How Corey Berrier Got His ADHD in Business and Sales Consulting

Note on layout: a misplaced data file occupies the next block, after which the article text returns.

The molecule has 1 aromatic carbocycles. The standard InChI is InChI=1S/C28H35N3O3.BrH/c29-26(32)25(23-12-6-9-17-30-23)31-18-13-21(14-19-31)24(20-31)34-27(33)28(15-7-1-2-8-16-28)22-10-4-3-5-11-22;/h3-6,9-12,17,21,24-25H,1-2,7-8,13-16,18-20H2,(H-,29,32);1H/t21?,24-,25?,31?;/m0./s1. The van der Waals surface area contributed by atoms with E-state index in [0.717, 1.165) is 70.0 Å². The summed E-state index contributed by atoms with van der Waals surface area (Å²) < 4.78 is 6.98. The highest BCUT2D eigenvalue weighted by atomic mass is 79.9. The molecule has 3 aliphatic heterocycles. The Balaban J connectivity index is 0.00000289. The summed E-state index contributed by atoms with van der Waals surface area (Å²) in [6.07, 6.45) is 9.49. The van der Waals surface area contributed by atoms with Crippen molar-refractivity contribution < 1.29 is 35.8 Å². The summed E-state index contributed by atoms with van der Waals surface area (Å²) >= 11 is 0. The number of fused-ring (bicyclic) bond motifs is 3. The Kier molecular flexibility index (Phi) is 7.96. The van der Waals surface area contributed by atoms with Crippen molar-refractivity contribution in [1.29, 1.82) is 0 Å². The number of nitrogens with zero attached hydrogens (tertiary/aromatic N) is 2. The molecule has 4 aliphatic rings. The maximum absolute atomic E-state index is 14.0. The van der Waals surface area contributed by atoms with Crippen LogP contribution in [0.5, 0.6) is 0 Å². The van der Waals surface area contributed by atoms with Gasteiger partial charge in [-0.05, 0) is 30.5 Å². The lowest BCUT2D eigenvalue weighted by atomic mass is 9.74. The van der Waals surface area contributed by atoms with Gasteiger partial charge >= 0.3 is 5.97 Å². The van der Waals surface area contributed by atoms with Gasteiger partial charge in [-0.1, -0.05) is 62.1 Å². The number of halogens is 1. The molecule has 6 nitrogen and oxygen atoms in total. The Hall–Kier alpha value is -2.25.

Play Episode Listen Later Apr 20, 2022 16:07